Johnny Moore: Christchurch risks becoming a 'beige dystopia'

Christchurch's city centre risks becoming a "beige dystopia", Johnny Moore writes.
IAIN MCGREGOR/FAIRFAX NZ

Christchurch's city centre risks becoming a "beige dystopia", Johnny Moore writes.

OPINION: Are we rebuilding the city centre we dreamed of?

This is the question being asked by local website Christchurch Dilemmas.

Sadly it's a question I've stopped asking.

That's why I'm glad Gerard Smyth and the good folks at Christchurch Dilemmas exist. Because I worry that many of us who have been vocal about the city centre are running out of steam and once complacency takes over, the city runs the risk of becoming a beige dystopia created by bureaucratic automatons.

READ MORE:
* Christchurch Dilemmas: How to rebuild the city's heart
Christchurch Dilemmas: What will happen to the residential red zone?
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Remember those heady days following the major earthquakes when we sat around and dreamed of a new city?

Green roofs, tens of thousands of residents, a compact city where the sun always shone and the Easterly never blew.

We were allowed to dream of a better city – a city that included us in its design – and at that point dreaming was enough.

Maybe the death and destruction that happened when a run-down old city collapsed wouldn't define us. Perhaps what we did afterward would.

Time passed and the dream was taken over by a bunch of suits who felt they needed to redesign our city in 100 days – quite why this was the necessary timeframe has yet to be explained to me.

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We were fed those buzzwords that have come to define the rebuild. White noise offered up to us each day by the army of public relations stooges who are controlling the tenor of the public debate. Words like "vibrant" and "resilient".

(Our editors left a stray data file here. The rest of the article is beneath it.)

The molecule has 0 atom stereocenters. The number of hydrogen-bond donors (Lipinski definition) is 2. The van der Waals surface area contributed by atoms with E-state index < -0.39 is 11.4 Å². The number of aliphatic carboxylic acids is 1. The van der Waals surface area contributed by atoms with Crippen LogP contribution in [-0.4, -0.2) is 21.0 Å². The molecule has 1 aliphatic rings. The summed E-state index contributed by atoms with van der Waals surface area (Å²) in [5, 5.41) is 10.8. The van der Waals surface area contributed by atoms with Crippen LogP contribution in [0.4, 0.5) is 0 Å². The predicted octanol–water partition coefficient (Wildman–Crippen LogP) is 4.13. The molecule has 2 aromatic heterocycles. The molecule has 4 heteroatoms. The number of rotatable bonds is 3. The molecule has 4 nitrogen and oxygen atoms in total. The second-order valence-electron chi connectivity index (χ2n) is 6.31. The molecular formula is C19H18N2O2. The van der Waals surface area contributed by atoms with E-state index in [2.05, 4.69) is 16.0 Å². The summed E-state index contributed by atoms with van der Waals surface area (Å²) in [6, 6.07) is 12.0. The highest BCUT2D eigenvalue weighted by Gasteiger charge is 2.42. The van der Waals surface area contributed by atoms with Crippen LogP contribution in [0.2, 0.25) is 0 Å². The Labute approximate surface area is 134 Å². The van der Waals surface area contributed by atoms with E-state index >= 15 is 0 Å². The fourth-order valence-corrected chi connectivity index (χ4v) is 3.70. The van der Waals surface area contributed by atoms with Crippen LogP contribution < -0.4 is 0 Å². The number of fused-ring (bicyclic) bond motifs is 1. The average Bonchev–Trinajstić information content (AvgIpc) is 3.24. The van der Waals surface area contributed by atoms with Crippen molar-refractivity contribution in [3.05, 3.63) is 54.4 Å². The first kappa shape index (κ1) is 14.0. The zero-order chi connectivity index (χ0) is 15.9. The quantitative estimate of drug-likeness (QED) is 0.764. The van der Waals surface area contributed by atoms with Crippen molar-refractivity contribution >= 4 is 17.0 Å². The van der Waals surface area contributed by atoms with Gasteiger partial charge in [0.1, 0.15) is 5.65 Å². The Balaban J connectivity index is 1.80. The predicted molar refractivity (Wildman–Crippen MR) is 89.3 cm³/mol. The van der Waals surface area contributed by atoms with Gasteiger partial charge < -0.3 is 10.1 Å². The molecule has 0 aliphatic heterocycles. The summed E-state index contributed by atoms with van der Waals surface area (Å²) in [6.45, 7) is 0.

I'm aware that I've become embittered by the situation. It's just that you get a bad taste in your mouth when you're swimming laps in a pool full of sewage.

I'm bitter because what I have seen is a rebuild being driven by a government and a bunch of very rich men and what's been left behind are the smaller players – the ones that tend to add layers of complexity to a city that can't be created by salaried workers and PR hacks.

Philip Carter and his mob trying to block a competing development through the courts is just one example of how dirty this rebuild has become. The rich getting richer at the expense of the city.

It's starting to look like a bunch of rich men scrapping over who gets the largest slice of pie while Jo Public stands by wondering what-in-the-hell pie is.

Talk to anyone brave/silly enough to have attempted to build something in the city and they'll tell you that if you're not cashed/borrowed up to the eyeballs then it doesn't make sense.

What about residential? That was going to be such a big part of the rebuild. I see some really nice apartments starting to come onto the market. But have you seen the prices? It's like an exercise in social engineering. Knock over the houses the poor lived in, build a bunch of apartments for upper-middle-class people and damn the poor. They can go live in the east where people are so worn down by the rebuild that they've given up fighting.

So my answer is that we're not rebuilding the city I dreamed of. We're rebuilding the city a bunch of rich men dreamed up. Because the poor, the dispossessed, the outsiders and those who are not part of the institutions are not being included in the rebuild.

If nothing else, we have a voice and it's thanks to outfits like Christchurch Dilemmas that this voice gets heard. Maybe the fires in our bellies were down to a smolder and all it took was Gerard Smyth blowing on the ashes to set the flame burning again.

Just don't underestimate how much damage a bit of fire can do.

 - Stuff

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